On December 29, 2004, the Joint Committee reached consensus on a revision of the Model Standards of Conduct for Mediators and forwarded it for consideration to the leadership boards of the AAA, ABA Section of Dispute Resolution and ACR.

To email me, click Perry S. Itkin

Wednesday, February 09, 2005

Amendments to the Florida Rules of Juvenile Procedure Impact Dependency Mediation

The Florida Supreme Court, effective January 27, 2005, approved Amendments to the Florida Rules of Juvenile Procedure, 2005 Fla. LEXIS 92 [Fla. 2005] including Dependency Mediation, Rule 8.290 [pages 59-63]. The Dependency Mediation amendment now requires dependency mediation to comply with statutory timelines and deletes language in the prior rule which permitted a waiver of time requirements by all parties with court approval. - no wiggle room!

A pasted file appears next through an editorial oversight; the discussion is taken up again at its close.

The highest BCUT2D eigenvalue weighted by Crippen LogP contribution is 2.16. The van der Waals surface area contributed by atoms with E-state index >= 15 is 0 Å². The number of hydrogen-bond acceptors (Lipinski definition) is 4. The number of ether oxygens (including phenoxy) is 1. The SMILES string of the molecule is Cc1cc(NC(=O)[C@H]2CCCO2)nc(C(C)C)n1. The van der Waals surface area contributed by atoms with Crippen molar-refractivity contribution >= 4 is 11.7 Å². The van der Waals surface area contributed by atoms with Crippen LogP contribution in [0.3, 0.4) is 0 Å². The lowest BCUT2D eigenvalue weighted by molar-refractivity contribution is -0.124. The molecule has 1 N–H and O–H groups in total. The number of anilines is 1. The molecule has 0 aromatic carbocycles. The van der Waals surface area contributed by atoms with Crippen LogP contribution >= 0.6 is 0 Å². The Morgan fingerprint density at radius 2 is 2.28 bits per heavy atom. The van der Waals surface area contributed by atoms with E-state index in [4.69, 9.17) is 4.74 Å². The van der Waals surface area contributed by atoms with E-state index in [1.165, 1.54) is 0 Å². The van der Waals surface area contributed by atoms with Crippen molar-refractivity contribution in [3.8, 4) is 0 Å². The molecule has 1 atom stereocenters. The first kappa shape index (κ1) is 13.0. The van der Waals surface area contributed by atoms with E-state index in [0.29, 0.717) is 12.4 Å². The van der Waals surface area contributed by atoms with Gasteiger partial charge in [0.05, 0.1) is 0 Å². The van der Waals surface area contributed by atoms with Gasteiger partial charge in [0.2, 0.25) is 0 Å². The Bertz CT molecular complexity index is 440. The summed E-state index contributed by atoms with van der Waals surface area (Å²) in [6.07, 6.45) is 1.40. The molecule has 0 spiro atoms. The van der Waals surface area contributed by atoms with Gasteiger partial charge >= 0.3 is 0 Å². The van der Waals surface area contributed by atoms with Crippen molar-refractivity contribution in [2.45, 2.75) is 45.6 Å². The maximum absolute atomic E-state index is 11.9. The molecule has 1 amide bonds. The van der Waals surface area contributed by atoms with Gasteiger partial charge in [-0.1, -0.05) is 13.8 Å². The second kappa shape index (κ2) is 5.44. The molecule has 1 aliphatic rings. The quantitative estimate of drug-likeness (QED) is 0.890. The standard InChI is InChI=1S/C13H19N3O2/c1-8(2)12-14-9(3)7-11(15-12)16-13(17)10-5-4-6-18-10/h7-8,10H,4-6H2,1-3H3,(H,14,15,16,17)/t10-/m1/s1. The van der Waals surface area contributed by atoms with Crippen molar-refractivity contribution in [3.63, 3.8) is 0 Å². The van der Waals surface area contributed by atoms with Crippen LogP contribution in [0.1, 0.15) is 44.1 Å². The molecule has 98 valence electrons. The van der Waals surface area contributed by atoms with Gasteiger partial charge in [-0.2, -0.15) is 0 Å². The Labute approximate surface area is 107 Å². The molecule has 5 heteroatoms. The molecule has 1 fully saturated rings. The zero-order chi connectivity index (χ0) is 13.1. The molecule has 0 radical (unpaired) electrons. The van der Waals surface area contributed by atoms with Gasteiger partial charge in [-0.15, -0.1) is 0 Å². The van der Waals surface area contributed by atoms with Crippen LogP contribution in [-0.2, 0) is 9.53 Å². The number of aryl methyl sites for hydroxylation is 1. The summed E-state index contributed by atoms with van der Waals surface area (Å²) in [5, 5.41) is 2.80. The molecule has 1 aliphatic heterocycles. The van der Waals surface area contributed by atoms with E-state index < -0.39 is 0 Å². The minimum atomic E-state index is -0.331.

To email me, click Perry S. Itkin

Tuesday, February 08, 2005

94 Hours a Day – That’s a Long Day!

Florida Rules for Certified and Court-Appointed Mediators, Rule 10.380 Fees and Expenses, provides that “A mediator holds a position of trust. Fees charged for mediation services shall be reasonable and consistent with the nature of the case.”

General guiding principles in determining fees in Rule 10.380(b)(1) include that “any charges for mediation services based on time shall not exceed actual time spent or allocated.”

Take a look at this article from which describes what happened to a solo practitioner [a lawyer] who billed the U.S. Navy for up to 94 hours for one day’s work – he must have been a very fast worker!